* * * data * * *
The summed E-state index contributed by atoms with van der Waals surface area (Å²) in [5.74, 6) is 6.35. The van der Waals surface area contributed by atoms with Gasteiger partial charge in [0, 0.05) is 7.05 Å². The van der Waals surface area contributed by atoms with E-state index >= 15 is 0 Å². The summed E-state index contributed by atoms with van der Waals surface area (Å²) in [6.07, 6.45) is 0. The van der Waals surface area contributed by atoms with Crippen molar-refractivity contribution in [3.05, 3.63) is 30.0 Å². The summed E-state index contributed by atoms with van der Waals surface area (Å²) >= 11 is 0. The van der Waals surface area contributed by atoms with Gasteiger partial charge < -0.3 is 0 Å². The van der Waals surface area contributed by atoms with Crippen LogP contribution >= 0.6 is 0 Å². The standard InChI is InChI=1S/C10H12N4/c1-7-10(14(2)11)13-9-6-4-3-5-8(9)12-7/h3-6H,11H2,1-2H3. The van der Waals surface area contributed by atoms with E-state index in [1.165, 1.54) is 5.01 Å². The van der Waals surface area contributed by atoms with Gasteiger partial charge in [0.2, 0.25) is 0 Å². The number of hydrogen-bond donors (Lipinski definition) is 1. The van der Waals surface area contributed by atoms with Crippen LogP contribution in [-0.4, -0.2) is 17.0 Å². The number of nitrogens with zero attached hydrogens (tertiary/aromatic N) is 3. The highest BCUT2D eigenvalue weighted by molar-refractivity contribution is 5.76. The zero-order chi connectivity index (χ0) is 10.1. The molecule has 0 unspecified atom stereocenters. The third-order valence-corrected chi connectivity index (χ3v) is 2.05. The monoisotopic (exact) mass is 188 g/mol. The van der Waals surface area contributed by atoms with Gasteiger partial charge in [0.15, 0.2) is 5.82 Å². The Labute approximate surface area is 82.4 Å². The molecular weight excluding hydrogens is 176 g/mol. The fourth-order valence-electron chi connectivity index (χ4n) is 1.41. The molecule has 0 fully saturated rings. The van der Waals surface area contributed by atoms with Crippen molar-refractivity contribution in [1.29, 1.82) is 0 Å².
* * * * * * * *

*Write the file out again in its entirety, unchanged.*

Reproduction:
The summed E-state index contributed by atoms with van der Waals surface area (Å²) in [5.74, 6) is 6.35. The van der Waals surface area contributed by atoms with Gasteiger partial charge in [0, 0.05) is 7.05 Å². The van der Waals surface area contributed by atoms with E-state index >= 15 is 0 Å². The summed E-state index contributed by atoms with van der Waals surface area (Å²) in [6.07, 6.45) is 0. The van der Waals surface area contributed by atoms with Crippen molar-refractivity contribution in [3.05, 3.63) is 30.0 Å². The summed E-state index contributed by atoms with van der Waals surface area (Å²) >= 11 is 0. The van der Waals surface area contributed by atoms with Gasteiger partial charge < -0.3 is 0 Å². The van der Waals surface area contributed by atoms with Crippen LogP contribution >= 0.6 is 0 Å². The standard InChI is InChI=1S/C10H12N4/c1-7-10(14(2)11)13-9-6-4-3-5-8(9)12-7/h3-6H,11H2,1-2H3. The van der Waals surface area contributed by atoms with E-state index in [1.165, 1.54) is 5.01 Å². The van der Waals surface area contributed by atoms with Gasteiger partial charge in [0.2, 0.25) is 0 Å². The number of hydrogen-bond donors (Lipinski definition) is 1. The van der Waals surface area contributed by atoms with Crippen LogP contribution in [-0.4, -0.2) is 17.0 Å². The number of nitrogens with zero attached hydrogens (tertiary/aromatic N) is 3. The highest BCUT2D eigenvalue weighted by molar-refractivity contribution is 5.76. The zero-order chi connectivity index (χ0) is 10.1. The molecule has 0 unspecified atom stereocenters. The third-order valence-corrected chi connectivity index (χ3v) is 2.05. The monoisotopic (exact) mass is 188 g/mol. The van der Waals surface area contributed by atoms with Gasteiger partial charge in [0.15, 0.2) is 5.82 Å². The Labute approximate surface area is 82.4 Å². The molecular weight excluding hydrogens is 176 g/mol. The fourth-order valence-electron chi connectivity index (χ4n) is 1.41. The molecule has 0 fully saturated rings. The van der Waals surface area contributed by atoms with Crippen molar-refractivity contribution in [1.29, 1.82) is 0 Å².